K-pop is one of the biggest genres of music after English Pop. And rightly so. K-pop or Korean Popular Music follows “idol culture” wherein idols become insanely huge celebrities through fan culture.
K-pop plays a very certain and integral part of the LGBTQ+ community. We presume it’s because of the more genderfluid nature of the artists, and perhaps also the way female and male idols express.
Eddi is an openly LGBTQ+ individual and uses his YouTube platform to curate content. He expresses how in South Korea, being openly part of the community isn’t very common. Most people tend to stay in the closet because of how conservative society is.
However, K-pop has a way of slyly breaking boundaries. “I saw that there wasn’t a lot of gay stuff in K-Pop media, but I saw in the culture that the men are a little more open to touching,” Eddi says. “The closeness they have that they express in public is more open than in the US.”
Don’t get us wrong, Idols are very rarely openly queer. And the entire LGBTQ+ scene in K-pop is not too drastically different than the general society. What makes it different is the concept of “skinship”
“Skinship is the term that is in use to describe the act of intimate, non-sexual touching between very close platonic friends. This usually occurs between two same-sex individuals. It involves acts such as holding hands/arms, hugging, and kissing on the cheeks” says Urban Dictionary.
Furthermore, men or male idols are often expressing more feminine traits. They’re hugging, kissing, holding hands and even crying – most of which is thought as unmasculine. We don’t see such actions being in display around the world without condemnation. Neither do we see such acts gaining the amount of support that they do.
— 누나비 NUNA V (@_nuna_V) July 13, 2019
“Holding hands, having arms around one’s waist or a quick peck on the cheek or forehead would be various ways of defining skinship. And it’s greatly hyped in the K-Pop fandom, especially when it’s between members within the group or idols with other idols of the same-sex,” says Frances. Lai Frances is a freelance journalist who alongside Eddi served as a panellist at KCon.
“In the media right now, Western media especially, there isn’t much LGBTQ+ people of colour, let alone Asian representation,” Frances says. “So I believe fans somewhat look to K-Pop and hype up ships and their skinship as a way of relating.”
And we completely agree, most twitter fan followers identify themselves as part of the community, often sharing gay/lesbian fanfics, art pieces or fan edits. Others just hype up the glorious friendships that idol group members share.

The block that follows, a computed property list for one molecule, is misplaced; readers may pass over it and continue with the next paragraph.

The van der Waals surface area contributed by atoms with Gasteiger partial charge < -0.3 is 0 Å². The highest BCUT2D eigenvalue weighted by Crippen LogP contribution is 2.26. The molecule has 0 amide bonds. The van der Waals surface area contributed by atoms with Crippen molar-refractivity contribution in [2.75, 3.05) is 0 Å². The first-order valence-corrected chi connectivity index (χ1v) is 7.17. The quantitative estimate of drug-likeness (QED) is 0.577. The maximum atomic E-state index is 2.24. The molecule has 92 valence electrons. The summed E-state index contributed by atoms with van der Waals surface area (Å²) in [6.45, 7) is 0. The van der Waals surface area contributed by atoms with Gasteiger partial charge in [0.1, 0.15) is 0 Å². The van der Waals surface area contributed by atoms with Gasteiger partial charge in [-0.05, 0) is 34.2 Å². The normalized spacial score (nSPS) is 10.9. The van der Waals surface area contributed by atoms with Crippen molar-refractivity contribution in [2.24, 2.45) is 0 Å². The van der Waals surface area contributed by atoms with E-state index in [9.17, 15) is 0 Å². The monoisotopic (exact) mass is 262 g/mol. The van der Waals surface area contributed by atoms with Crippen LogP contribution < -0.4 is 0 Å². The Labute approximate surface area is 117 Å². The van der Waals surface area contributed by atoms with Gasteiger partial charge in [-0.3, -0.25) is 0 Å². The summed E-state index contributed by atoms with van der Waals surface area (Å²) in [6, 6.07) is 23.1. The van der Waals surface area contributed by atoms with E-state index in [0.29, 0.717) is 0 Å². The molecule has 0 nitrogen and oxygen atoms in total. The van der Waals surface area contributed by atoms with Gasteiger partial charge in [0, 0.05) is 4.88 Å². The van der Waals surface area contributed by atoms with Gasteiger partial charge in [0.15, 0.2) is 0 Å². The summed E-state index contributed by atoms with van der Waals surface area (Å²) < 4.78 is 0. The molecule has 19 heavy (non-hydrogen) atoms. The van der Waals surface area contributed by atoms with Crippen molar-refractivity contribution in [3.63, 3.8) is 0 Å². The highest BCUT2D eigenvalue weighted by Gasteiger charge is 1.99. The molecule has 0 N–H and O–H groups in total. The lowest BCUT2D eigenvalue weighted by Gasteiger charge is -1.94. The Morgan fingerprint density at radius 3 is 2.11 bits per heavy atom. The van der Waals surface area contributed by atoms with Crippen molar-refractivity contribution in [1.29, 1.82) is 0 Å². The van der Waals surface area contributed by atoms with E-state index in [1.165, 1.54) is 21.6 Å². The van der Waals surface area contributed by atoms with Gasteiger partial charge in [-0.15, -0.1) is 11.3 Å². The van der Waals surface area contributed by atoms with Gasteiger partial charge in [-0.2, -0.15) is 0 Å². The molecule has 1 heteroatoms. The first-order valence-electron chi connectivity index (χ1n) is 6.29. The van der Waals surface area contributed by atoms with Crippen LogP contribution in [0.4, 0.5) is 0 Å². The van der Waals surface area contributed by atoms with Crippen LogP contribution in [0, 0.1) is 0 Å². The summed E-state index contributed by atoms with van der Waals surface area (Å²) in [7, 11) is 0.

Clothing, Hair and Make-up:
American culture isn’t exceptionally conservative, but the way K-pop stars express themselves is still refreshing to LGBTQ+ people in the west. Male and female idols often dress in uni-sex outfits or play games where they cross-dress. Moreso, men are seen with manicured nails, heavy make-up and bright hair colours.
“K-Pop groups were always made to cater to every individual fans’ desires, and some fans adore feminine guys and sensitive types,” Eddi says to Kotaku. “Fans are mostly exposed to K-Pop’s boundless gender-bending males, filled with makeup, concepts and enforced shipping/tactical skinship that has us all wondering about idols’ sexuality.”
“I think it’s safe to say masculinity is often tied with metrosexuality in Korean culture,” Frances says. “An example that comes to mind is probably TVXQ’s ‘Mirotic’ music video, or even BTS’ ‘Blood, Sweat, Tears’.
“You have men in makeup, wearing skin-tight pants and loose, flowy tops and showing skin. I remember showing them to some people and they thought their looks were too girly or, in other words, ‘gay.’”
“I’d also like to add TWICE’s ‘What Is Love?’ music video in general,” Frances says. “They decide to pair themselves up and alternately take on male roles in heterosexual pairings.”
The video showcases the popular girl group paying homage to various romantic movies, with the girls taking on the role of the male love interests as well as the female ones.
Speaking of BTS:
BTS is currently one of the biggest k-pop boybands and for enough reason. They debut in 2013 and have risen to fame through constant hard work and pushing. They have also been one of the fewest k-pop idols who openly speak up about social issues.
Using their new fame, they were attendees and guest speakers at the United Nations’ “Youth 2030” event in 2018. The event was to launch Generation Unlimited, a UNICEF initiative “that aims to ensure that every young person is in education, learning, training or employment by 2030.”
“No matter who you are, where you’re from, your skin colour or gender identity, speak yourself, find your name and find your voice by speaking yourself,” says RM, leader of BTS.
And not surprisingly, this isn’t the first time that BTS has spoken about the importance of loving oneself. Since 2017, the group have released 4 albums. The general theme of all 4 albums is to slowly but surely, learn to love who you are. The group also released a bunch of music videos and creative projects that have been part of this movement. Especially since 2017, when BTS partnered up with UNICEF to launch a worldwide campaign named the same.
Basically, it’s easier for the LGBTQ+ community to see themselves amongst the k-pop idols. Their loving, nurturing relationships without any regard to gender is what the community loves to see. And the reception of these relationships, regardless of the true sexuality behind them, is so pure. They love being part of fandoms, feeling support from fellow peers and seeing their idols.
We think that it is with Korean culture, where you can expressively show your love and support. Regardless of if you’re a fanboy or fangirl. It’s just okay to be freely expressing your love for somebody.
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